The method encourages the participation of all students;
Evaluate each student’s way of thinking;
Stimulates students to make connections between concepts;
It is a flexible method because it can be used successfully to evaluate a content unit, but also during teaching;
Stimulates student’s logical thinking;
Increases learning efficiency (students can learn from each other); and
- The method helps the teacher to assess the extent to where students are relative to curriculum standards (Fig. 10.4).
Students can deviate from the topic discussed since it is a method that is based on creativity;
The method takes a long time to process ideas; and
There is a possibility for each student not to actively participate.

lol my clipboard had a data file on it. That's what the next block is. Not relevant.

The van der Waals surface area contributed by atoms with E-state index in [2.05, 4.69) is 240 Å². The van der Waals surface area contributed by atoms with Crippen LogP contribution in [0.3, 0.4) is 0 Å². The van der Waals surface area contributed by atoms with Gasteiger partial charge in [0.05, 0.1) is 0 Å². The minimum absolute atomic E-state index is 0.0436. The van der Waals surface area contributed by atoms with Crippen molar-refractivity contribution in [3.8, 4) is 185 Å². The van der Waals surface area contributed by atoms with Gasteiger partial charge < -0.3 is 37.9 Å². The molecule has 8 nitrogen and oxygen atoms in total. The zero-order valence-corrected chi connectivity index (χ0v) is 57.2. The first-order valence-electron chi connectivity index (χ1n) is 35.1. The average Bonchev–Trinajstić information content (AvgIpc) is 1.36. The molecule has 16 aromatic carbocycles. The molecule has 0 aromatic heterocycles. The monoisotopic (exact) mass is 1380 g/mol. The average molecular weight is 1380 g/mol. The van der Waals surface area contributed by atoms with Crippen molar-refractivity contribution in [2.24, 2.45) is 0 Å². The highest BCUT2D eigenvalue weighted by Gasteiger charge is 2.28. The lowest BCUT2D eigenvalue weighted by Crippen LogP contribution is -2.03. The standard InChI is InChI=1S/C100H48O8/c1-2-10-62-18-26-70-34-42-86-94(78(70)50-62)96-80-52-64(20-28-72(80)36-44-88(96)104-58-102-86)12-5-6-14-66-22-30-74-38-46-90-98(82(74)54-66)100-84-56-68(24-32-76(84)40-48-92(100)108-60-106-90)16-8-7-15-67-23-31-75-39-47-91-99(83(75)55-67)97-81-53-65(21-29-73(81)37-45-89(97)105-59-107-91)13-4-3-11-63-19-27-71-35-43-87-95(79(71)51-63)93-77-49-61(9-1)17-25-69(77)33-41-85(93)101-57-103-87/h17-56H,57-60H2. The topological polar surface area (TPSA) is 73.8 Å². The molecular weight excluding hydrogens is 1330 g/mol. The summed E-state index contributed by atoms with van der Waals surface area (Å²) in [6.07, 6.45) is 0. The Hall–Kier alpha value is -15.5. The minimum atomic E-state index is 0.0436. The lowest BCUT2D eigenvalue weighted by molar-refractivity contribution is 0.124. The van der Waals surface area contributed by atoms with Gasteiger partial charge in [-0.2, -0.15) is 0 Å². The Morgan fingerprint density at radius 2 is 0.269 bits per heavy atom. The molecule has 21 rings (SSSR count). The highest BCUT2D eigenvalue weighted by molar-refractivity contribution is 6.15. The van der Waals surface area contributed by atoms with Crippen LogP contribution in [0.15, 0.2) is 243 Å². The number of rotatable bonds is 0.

Proposing the problem, and the concept;
Organising the class in several subgroups, each of them stating the problem on a sheet of paper;
The elaboration in each group of a list of various questions related to the issue to be discussed;
Communicating the results of the group activity; and
Highlighting the most interesting questions and appreciating teamwork.
This is a method considered by students to be relaxing and enjoyable;
Stimulates individual and group creativity, the manifestation of spontaneity;
It is easy to apply, suitable for many types of student groups with different psychoindividual characteristics;
It develops the spirit of cooperation;
It creates the possibility of contagion of ideas;
Develops teamwork skills;
Stimulation of all participants in the discussion; and
There is no need for elaborate explanations, as it is very easy to understand by all students.